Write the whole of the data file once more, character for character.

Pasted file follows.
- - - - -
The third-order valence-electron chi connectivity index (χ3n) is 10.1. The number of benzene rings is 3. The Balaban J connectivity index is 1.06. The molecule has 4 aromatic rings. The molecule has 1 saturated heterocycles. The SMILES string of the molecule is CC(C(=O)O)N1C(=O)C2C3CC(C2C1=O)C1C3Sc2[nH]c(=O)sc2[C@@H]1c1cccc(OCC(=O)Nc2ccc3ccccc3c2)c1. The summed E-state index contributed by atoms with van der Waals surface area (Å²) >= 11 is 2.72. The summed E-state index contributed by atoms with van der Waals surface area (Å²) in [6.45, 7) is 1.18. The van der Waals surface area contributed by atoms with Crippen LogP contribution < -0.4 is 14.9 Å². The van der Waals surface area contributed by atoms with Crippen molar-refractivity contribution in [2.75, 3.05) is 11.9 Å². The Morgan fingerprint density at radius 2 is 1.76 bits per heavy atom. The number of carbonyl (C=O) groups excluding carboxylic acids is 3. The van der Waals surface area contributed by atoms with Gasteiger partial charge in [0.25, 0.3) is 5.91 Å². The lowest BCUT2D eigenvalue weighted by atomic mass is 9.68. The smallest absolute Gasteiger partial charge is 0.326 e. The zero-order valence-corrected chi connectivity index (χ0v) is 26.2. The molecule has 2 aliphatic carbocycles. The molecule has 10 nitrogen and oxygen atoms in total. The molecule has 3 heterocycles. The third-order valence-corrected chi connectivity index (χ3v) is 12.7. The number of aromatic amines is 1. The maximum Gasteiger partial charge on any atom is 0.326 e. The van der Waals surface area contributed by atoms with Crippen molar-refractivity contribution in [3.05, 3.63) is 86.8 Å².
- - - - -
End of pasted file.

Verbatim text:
The third-order valence-electron chi connectivity index (χ3n) is 10.1. The number of benzene rings is 3. The Balaban J connectivity index is 1.06. The molecule has 4 aromatic rings. The molecule has 1 saturated heterocycles. The SMILES string of the molecule is CC(C(=O)O)N1C(=O)C2C3CC(C2C1=O)C1C3Sc2[nH]c(=O)sc2[C@@H]1c1cccc(OCC(=O)Nc2ccc3ccccc3c2)c1. The summed E-state index contributed by atoms with van der Waals surface area (Å²) >= 11 is 2.72. The summed E-state index contributed by atoms with van der Waals surface area (Å²) in [6.45, 7) is 1.18. The van der Waals surface area contributed by atoms with Crippen LogP contribution < -0.4 is 14.9 Å². The van der Waals surface area contributed by atoms with Crippen molar-refractivity contribution in [2.75, 3.05) is 11.9 Å². The Morgan fingerprint density at radius 2 is 1.76 bits per heavy atom. The number of carbonyl (C=O) groups excluding carboxylic acids is 3. The van der Waals surface area contributed by atoms with Gasteiger partial charge in [0.25, 0.3) is 5.91 Å². The lowest BCUT2D eigenvalue weighted by atomic mass is 9.68. The smallest absolute Gasteiger partial charge is 0.326 e. The zero-order valence-corrected chi connectivity index (χ0v) is 26.2. The molecule has 2 aliphatic carbocycles. The molecule has 10 nitrogen and oxygen atoms in total. The molecule has 3 heterocycles. The third-order valence-corrected chi connectivity index (χ3v) is 12.7. The number of aromatic amines is 1. The maximum Gasteiger partial charge on any atom is 0.326 e. The van der Waals surface area contributed by atoms with Crippen molar-refractivity contribution in [3.05, 3.63) is 86.8 Å².